Being cast as the lead in one of the most beloved/anticipated/expectation-filled series of all time is probably no easy feat. But for most people the open door that inevitably follows such a gig would be one of those happy dance-inducing moments that make 'em feel full of win and wondrous possibility. Not so much for Hayden Christensen.
In fact, becoming the sand-hating, power-hungry Anakin Skywalker for George Lucas' "Star Wars" prequel trilogy did nothing but steer him away from the fame game ... for a while, at least.
In an interview with The Los Angeles Times supporting Christensen's return to the cinema in the faith-centric film "90 Minutes in Heaven," the actor explained why there's a notable period of time missing from his filmography -- and how the Dark Side is to blame for it.
Apparently, being plucked for the fanfare-filled film series at the tender age of 19 made Christensen feel like he hadn't earned his place in Tinseltown just yet.
"I guess I felt like I had this great thing in 'Star Wars' that provided all these opportunities and gave me a career, but it all kind of felt a little too handed to me," he told LA Times. "I didn't want to go through life feeling like I was just riding a wave."
Although Christensen appeared in other pics after "Episode III" hit theaters on 2005 -- including the action flick which would feature him alongside his future wife and baby mama Rachel Bilson, "Jumper" -- he eventually took up residence on a piece of farmland far, far away from the "Star Wars" galaxy and Hollywood at large for a spell.
But now he's back and ready to "claw" his way back into the game so he'll feel like he's "earned it" -- even if his hiatus may or may not have had something to do with Anakin's removal from "Episode VII" plans.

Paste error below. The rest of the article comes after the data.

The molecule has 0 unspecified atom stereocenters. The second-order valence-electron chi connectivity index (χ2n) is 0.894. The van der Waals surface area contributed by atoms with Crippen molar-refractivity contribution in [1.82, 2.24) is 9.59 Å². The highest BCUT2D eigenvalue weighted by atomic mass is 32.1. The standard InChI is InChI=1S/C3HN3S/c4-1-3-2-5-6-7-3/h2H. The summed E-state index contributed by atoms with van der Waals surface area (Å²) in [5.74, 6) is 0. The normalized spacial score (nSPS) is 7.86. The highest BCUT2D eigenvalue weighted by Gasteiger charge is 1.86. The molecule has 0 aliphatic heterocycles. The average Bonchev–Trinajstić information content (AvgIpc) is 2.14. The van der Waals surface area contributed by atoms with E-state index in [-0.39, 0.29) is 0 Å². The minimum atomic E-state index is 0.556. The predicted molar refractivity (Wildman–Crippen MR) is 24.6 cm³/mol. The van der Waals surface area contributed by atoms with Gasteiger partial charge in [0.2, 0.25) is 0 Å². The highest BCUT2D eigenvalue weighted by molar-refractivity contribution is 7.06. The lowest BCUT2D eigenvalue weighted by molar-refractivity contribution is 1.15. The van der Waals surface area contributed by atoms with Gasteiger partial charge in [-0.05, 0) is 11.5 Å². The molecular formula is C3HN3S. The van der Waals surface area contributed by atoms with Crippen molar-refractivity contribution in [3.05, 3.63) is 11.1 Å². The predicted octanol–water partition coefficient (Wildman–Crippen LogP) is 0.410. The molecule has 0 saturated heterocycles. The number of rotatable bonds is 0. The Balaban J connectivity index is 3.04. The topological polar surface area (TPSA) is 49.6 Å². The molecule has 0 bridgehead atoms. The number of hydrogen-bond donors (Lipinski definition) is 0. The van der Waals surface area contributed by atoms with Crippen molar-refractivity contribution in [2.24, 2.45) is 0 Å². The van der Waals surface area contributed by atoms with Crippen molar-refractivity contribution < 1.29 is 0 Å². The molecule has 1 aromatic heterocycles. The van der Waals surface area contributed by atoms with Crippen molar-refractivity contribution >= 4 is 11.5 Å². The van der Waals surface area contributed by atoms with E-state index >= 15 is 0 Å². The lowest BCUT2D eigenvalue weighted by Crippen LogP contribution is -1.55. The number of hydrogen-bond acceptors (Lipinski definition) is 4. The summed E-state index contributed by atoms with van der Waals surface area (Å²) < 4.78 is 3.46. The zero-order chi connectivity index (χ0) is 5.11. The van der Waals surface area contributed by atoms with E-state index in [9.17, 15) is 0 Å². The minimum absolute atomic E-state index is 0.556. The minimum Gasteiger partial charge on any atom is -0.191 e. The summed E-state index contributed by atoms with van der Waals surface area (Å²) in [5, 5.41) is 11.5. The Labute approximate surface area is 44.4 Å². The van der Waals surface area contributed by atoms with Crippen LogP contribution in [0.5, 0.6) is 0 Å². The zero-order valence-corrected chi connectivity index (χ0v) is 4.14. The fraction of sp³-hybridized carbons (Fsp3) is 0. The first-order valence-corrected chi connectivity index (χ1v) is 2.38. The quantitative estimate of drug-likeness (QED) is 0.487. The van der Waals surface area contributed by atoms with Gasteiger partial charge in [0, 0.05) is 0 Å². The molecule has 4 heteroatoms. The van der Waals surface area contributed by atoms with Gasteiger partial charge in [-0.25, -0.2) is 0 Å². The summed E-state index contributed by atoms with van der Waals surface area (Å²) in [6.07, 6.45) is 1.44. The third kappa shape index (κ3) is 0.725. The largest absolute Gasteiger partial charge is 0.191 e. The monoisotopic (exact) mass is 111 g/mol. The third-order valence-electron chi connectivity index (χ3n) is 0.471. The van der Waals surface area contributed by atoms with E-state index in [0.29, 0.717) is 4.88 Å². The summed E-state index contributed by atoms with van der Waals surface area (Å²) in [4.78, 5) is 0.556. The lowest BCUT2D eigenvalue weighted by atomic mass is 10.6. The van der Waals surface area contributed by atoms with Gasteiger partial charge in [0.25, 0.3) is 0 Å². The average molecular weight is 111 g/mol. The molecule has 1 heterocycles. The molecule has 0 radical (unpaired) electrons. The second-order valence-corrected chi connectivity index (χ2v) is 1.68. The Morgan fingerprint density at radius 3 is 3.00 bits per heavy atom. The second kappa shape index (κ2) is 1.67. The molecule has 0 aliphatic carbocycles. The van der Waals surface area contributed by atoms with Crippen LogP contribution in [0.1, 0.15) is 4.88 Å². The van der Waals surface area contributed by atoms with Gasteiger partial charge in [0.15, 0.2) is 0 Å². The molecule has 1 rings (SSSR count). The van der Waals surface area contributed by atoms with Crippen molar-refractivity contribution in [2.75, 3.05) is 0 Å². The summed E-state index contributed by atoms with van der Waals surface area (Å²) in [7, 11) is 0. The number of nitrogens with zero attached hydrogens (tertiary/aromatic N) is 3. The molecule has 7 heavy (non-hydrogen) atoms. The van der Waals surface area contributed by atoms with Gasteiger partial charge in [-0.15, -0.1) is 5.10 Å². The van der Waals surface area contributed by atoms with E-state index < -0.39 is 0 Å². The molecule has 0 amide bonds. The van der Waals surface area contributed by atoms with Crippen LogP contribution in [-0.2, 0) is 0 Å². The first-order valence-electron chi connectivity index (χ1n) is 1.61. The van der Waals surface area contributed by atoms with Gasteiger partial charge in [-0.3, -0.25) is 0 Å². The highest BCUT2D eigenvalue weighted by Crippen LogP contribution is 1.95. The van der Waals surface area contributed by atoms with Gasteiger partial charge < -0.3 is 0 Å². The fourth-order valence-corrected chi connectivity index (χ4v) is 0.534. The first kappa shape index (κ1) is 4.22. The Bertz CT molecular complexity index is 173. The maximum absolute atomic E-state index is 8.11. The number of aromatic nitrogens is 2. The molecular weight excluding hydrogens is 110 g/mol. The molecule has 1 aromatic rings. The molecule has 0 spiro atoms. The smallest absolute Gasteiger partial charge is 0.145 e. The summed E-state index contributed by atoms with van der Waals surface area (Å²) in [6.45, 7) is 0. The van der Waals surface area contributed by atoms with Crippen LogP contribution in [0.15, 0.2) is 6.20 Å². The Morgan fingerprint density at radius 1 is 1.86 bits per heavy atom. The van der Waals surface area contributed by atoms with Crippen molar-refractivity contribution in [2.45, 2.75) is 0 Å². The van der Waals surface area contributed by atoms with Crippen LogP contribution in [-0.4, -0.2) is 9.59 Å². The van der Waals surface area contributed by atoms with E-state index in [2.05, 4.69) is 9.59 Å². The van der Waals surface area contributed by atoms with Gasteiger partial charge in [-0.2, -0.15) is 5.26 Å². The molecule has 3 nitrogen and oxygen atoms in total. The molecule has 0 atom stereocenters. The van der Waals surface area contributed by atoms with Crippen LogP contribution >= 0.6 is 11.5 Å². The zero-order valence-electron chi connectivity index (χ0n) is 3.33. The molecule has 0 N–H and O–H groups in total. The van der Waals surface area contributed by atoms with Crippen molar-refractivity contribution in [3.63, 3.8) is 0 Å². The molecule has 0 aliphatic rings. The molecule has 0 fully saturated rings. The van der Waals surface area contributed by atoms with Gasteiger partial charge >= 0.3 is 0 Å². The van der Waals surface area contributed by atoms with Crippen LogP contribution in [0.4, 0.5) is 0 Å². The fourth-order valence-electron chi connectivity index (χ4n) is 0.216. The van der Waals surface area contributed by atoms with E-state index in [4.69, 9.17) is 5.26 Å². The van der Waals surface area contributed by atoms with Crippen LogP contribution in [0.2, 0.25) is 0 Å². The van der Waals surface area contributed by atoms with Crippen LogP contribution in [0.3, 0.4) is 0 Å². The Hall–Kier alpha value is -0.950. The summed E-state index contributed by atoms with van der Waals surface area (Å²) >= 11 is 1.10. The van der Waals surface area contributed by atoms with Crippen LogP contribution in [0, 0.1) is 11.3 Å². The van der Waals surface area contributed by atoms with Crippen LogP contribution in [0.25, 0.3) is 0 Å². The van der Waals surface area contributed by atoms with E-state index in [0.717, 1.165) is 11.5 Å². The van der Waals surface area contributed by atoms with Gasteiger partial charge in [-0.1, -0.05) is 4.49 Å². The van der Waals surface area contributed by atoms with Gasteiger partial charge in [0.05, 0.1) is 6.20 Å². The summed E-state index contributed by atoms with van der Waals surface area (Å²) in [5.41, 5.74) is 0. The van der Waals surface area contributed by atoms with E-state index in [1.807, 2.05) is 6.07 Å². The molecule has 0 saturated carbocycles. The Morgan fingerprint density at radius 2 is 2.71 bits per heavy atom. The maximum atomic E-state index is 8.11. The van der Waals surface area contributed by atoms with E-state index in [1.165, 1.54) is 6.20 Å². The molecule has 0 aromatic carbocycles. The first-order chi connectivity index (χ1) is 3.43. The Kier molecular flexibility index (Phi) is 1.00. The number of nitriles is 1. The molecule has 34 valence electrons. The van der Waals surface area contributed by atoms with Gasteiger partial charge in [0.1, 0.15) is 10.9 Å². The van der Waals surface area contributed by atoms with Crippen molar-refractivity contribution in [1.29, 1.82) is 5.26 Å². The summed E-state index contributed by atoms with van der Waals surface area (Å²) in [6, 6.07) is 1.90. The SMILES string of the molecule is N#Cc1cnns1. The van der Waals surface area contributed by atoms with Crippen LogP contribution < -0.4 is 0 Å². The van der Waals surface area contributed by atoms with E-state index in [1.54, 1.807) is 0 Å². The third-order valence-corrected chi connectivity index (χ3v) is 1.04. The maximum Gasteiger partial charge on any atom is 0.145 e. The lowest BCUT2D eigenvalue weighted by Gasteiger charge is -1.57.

"You can't take years off and not have it affect your career," he admitted. "But I don't know — in a weird, sort of destructive way, there was something appealing about that to me. There was something in the back of my head that was like, 'If this time away is gonna be damaging to my career, then so be it. If I can come back afterward and claw my way back in, then maybe I'll feel like I earned it.'"
Meanwhile, another "Jumper" alum Kristen Stewart, who also has a franchise under her Chanel belt, has been quietly emerging as one of the more resilient post-franchise actors in the biz.
The L.A. Times quotes "Twilight" studio exec Nancy Kirkpatrick to note that K.Stew is back to her old self, now that the Twihard frenzy has settled down a little bit.
"Now I watch her in interviews and feel like I'm actually seeing the real Kristen, but that's taken a long time," she said. "She has an amazing team and publicist. She's practiced. But she also just grew up."
In fact, Kristen's now the one dishing out sound advice to her successors in sudden fame, including "The Force Awakens" star Daisy Ridley.
She offered some sage wisdom for the new space crew, including Daisy, on how to cope with all the in-your-face attention that comes with the job in an interview with The Hollywood Reporter, saying, "Focus on the fact that you're stoked 'cause you're doing the work that you want to do. It's literally mainly just about focusing on what makes you happy. And if losing your anonymity or whatever doesn't make you happy, then focus on something else."